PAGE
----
Handling the Holidays with Heart Failure

Holidays can be hard on the heart. The top days for heart attacks throughout the year are Dec. 25, 26 and Jan. 1. Americans also have a tendency to eat and drink too much this time of year, triggering “Holiday Heart Syndrome.” For heart failure patients, the holidays can be an especially tricky time. Limiting fluid and salt intake is essential every day of the year for those living with heart failure. The holidays present certain challenges and considerations that can be overcome if you are prepared.

Traveling? If your holiday travels are taking you to the skies, be sure to consult with your doctor ahead of time. Seated for a lengthy period of time, dehydration and lower oxygen levels inside the cabin can put added stress on your heart. Talk with your doctor about the best way to manage air travel and make sure to have all your medications with you, avoid alcohol during the flight, stay hydrated, and take breaks from sitting when possible during the flight.

Skip Processed Meats. Ham, bacon and sausage all taste great, but are high in sodium. Substitute processed meats with fresh selections like turkey, chicken or fish.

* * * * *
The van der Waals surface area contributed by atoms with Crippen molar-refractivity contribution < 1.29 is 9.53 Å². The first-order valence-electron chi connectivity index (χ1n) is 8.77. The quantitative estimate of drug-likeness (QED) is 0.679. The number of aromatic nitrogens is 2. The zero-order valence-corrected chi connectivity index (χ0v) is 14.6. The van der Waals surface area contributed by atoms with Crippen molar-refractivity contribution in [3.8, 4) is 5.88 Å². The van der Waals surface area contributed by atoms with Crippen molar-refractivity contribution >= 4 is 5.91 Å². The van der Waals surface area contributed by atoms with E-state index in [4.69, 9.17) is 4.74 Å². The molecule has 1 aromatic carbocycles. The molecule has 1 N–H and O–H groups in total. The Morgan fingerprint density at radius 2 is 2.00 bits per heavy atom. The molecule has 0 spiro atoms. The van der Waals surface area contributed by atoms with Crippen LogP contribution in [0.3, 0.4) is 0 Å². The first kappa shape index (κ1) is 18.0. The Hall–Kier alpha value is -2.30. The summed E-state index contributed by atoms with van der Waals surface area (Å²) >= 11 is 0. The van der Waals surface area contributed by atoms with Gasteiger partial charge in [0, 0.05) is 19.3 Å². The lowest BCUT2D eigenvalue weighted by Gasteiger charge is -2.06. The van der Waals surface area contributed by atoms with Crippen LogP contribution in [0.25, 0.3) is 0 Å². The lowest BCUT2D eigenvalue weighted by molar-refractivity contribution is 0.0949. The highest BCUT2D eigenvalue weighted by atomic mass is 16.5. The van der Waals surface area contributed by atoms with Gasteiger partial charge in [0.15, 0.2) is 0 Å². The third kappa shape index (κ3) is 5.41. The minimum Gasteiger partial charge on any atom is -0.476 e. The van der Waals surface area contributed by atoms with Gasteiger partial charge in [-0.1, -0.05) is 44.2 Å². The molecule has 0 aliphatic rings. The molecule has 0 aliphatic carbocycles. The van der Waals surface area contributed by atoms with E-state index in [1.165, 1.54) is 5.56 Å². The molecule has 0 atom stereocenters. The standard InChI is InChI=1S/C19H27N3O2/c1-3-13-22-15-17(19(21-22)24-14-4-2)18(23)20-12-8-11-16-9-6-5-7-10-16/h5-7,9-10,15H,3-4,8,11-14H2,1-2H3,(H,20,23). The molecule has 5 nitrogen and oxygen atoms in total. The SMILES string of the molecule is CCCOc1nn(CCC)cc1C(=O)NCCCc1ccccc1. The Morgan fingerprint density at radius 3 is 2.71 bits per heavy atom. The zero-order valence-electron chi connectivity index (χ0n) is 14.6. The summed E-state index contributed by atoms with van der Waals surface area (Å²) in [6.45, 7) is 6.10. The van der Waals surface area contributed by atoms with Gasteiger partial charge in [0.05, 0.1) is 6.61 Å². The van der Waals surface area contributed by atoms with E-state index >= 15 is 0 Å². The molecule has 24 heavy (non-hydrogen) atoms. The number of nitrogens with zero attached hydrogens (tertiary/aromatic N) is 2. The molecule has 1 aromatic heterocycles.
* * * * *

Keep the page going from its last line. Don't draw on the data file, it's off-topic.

Salt Hidden in the Sides. Did you know a one cup serving of a traditional recipe for stuffing contains as many as 1,000mg of sodium? That could easily be half of the daily allowance of sodium intake for heart failure patients. Be aware of how much sodium is on your plate and eat traditional sides like stuffing, b broccoli and cheese casserole and green bean casserole in moderation.

Don’t Go Back for Seconds. As tempting as it may be, the holidays are not the time to make excuses for seconds. Let friends and family take home any leftovers.

Stay on Medications as Directed. Taking your heart failure medications as prescribed is one of the best things you can do to manage your heart failure. That means there are no breaks during the holidays.

Watch Your Weight. Your weight is a great indicator of excess fluid retention. Make sure to weigh yourself every morning. If you have gained 3 pounds or more overnight two days in a row or 5 pounds in 5 days, contact your doctor or health care provider. They will determine if you need any changes in medication or other therapies.